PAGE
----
Professor Paul Coulthard
BAOS Council Member and Editor-in-Chief of Oral Surgery Dubai and Conscious Sedation
First weekend in May I was running a sedation workshop in Dubai. I have been travelling to various places in world but especially the Middle East to promote the use of conscious sedation for more than twenty-five years now. Dubai and Abu Dhabi are fascinating in that they have huge expatriate populations served by expatriate dentists trained in all parts of the world and with vastly different educational experience in respect of conscious sedation techniques and in particular a wider understanding of the implications of the patients general health. All the health professionals who seek to work in the United Arab Emirates (UAE) are required to satisfy increasingly stringent regulatory requirements as the Government is on a mission to increase the quality of care provided for the population. The UAE regulation is tight around many areas of practice of clinical dentistry and the CPD requirements are significantly greater than required in the UK.
When I first visited the UAE I felt as though my efforts were in vain as conscious sedation could not be practiced freely by dentists and my courses were attended by Department of Health officials questioning the safety of such techniques in the hands of dentists. Thankfully the skeptics were won over and those early days are now history! Interestingly there was never any questioning of ‘the need’ for conscious sedation in dentistry as this was obvious.
Similarly when I taught in Eastern Europe there was intense interest in the use of conscious sedation because dentists were aware of the stress experienced by anxious patients undergoing dental treatment. In the same countries every sort of oral surgery procedure had been carried out under local anaesthesia alone. When professional colleagues have questioned the need to offer conscious sedation and general anesthesia services for oral surgery in the UK because they are ‘not necessary’ elsewhere in the world, I have had a strong reply! Many other countries are desperate for these services to enable delivery of oral surgery treatment to be provided humanely and would love to have the sedation and general anaesthesia services that we have available in the UK. Unfortunately because of historic or economic reasons these means of managing pain and anxiety are not always available elsewhere.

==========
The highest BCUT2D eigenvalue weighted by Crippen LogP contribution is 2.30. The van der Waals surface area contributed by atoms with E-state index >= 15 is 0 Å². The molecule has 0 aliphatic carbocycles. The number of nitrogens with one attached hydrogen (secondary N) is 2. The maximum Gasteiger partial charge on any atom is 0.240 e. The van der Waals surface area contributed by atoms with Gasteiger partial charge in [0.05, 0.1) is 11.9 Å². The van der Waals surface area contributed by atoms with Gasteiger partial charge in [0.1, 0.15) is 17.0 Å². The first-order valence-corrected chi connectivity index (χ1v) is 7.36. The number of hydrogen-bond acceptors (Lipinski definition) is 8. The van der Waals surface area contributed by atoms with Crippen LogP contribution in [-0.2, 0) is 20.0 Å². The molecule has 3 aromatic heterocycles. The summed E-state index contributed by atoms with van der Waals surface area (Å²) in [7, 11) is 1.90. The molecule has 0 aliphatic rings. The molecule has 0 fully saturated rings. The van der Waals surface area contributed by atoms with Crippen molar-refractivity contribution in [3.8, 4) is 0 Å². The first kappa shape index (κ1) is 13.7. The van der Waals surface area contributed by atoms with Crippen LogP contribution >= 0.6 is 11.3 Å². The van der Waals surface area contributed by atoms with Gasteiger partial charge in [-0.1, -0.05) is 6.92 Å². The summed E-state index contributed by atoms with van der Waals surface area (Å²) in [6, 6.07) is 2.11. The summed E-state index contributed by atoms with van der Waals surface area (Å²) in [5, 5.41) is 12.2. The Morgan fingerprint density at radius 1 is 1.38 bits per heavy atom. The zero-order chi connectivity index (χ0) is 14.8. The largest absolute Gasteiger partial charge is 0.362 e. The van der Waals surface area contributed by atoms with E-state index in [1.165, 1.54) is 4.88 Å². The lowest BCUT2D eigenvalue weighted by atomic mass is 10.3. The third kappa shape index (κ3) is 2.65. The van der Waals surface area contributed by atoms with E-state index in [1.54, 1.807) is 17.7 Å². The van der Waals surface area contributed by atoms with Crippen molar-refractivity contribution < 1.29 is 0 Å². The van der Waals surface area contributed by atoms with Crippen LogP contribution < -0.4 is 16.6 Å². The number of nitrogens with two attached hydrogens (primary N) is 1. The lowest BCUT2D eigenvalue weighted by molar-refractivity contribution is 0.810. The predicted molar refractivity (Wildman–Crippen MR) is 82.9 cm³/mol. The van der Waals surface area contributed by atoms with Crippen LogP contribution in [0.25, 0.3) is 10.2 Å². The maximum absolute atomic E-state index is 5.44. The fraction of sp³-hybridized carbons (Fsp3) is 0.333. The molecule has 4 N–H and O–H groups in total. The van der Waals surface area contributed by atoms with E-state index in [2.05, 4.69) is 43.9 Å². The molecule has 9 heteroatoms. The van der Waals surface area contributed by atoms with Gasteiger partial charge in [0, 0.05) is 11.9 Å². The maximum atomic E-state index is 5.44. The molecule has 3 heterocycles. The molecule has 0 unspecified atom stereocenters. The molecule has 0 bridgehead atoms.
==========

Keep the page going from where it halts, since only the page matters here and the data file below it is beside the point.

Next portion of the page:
There has been disproportionate attention in the use of sedation in dentistry in the UK with a huge number of published reports over the years compared to those in other areas of dentistry. This may however have been a good thing as conscious sedation practice remains in the hands of the dental team and has an exemplary safety record. Unfortunately publication of the ‘Standards’ document had a detrimental effect on the delivery of conscious sedation services with dentist ceasing to practice these techniques for fear of not satisfying in particular the new training requirements. In fact the training requirements proposed were only for new dentists and not those already using sedation techniques but there was considerable misunderstanding and confusion.
The authority of the ‘Standards’ document has been questioned and all four UK Chief Dental Officers have commissioned the Scottish Dental Clinical Effectiveness Programme (SDCEP) to update their ‘Conscious Sedation in Dentistry – Dental Clinical Guidance’ to offer some clarity to clinicians. As a member of the Guidance Development Group I was hugely impressed by the rigorous methodology used by SDCEP in their endeavor to make explicit the level of evidence supporting recommendations. Hopefully this guidance will encourage a reversal in the decline in sedation services.
As a passionate advocate of conscious sedation services I have been pleased to recently Chair a group on behalf of NHS England to write ‘Commissioning Dental Services – Conscious Sedation in a Primary Care Setting’ for commissioners. This guide should be published online by NHS England soon. This is an important element in ensuring the framework for delivery of services is in place in the current NHS system in England. So hopefully conscious sedation is back on track for the UK!
1. Standards for Conscious Sedation in the Provision of Dental Care: Report of the Intercollegiate Advisory Committee for Sedation in Dentistry (IACSD). 2015;
2. Scottish Dental Clinical Effectiveness Programme (SDCEP). Conscious Sedation in Dentistry – Dental Clinical Guidance. Third Edition. 2017
Publisher: Scottish Dental Clinical Effectiveness Programme (SDCEP), Dundee. URL: http://www.sdcep.org.uk/published-guidance/sedation/
3. Commissioning Dental Services – Conscious Sedation in a Primary Care Setting. NHS England. In Press 2017.
Professor Paul Coulthard
BAOS Council Member and Editor-in-Chief of Oral Surgery